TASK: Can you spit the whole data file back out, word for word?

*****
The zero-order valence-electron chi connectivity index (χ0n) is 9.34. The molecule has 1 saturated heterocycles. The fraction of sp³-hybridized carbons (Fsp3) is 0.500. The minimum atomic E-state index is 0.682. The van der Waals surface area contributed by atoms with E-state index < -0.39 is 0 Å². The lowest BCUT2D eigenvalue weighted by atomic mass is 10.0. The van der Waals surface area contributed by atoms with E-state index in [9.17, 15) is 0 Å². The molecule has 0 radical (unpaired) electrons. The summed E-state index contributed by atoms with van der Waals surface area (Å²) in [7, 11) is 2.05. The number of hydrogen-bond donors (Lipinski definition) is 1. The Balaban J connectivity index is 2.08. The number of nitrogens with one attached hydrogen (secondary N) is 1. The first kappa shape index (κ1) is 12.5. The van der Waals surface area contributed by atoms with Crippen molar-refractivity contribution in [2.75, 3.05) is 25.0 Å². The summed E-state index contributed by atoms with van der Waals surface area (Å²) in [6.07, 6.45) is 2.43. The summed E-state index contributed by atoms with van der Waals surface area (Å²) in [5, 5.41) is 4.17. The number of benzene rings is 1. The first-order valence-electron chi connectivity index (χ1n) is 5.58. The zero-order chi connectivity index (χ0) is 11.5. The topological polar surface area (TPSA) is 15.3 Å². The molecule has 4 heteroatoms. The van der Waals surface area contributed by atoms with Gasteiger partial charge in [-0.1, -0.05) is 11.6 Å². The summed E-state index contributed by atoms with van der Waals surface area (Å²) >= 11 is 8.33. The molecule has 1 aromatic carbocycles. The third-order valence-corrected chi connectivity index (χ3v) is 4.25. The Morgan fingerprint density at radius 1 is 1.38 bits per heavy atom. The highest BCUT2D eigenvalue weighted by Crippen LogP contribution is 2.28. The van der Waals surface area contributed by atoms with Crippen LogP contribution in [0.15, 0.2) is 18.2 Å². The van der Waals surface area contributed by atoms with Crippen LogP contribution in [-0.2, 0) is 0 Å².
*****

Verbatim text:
The zero-order valence-electron chi connectivity index (χ0n) is 9.34. The molecule has 1 saturated heterocycles. The fraction of sp³-hybridized carbons (Fsp3) is 0.500. The minimum atomic E-state index is 0.682. The van der Waals surface area contributed by atoms with E-state index < -0.39 is 0 Å². The lowest BCUT2D eigenvalue weighted by atomic mass is 10.0. The van der Waals surface area contributed by atoms with E-state index in [9.17, 15) is 0 Å². The molecule has 0 radical (unpaired) electrons. The summed E-state index contributed by atoms with van der Waals surface area (Å²) in [7, 11) is 2.05. The number of hydrogen-bond donors (Lipinski definition) is 1. The Balaban J connectivity index is 2.08. The number of nitrogens with one attached hydrogen (secondary N) is 1. The first kappa shape index (κ1) is 12.5. The van der Waals surface area contributed by atoms with Crippen molar-refractivity contribution in [2.75, 3.05) is 25.0 Å². The summed E-state index contributed by atoms with van der Waals surface area (Å²) in [6.07, 6.45) is 2.43. The summed E-state index contributed by atoms with van der Waals surface area (Å²) in [5, 5.41) is 4.17. The number of benzene rings is 1. The first-order valence-electron chi connectivity index (χ1n) is 5.58. The zero-order chi connectivity index (χ0) is 11.5. The topological polar surface area (TPSA) is 15.3 Å². The molecule has 4 heteroatoms. The van der Waals surface area contributed by atoms with Gasteiger partial charge in [-0.1, -0.05) is 11.6 Å². The summed E-state index contributed by atoms with van der Waals surface area (Å²) >= 11 is 8.33. The molecule has 1 aromatic carbocycles. The third-order valence-corrected chi connectivity index (χ3v) is 4.25. The Morgan fingerprint density at radius 1 is 1.38 bits per heavy atom. The highest BCUT2D eigenvalue weighted by Crippen LogP contribution is 2.28. The van der Waals surface area contributed by atoms with Crippen LogP contribution in [0.15, 0.2) is 18.2 Å². The van der Waals surface area contributed by atoms with Crippen LogP contribution in [-0.2, 0) is 0 Å².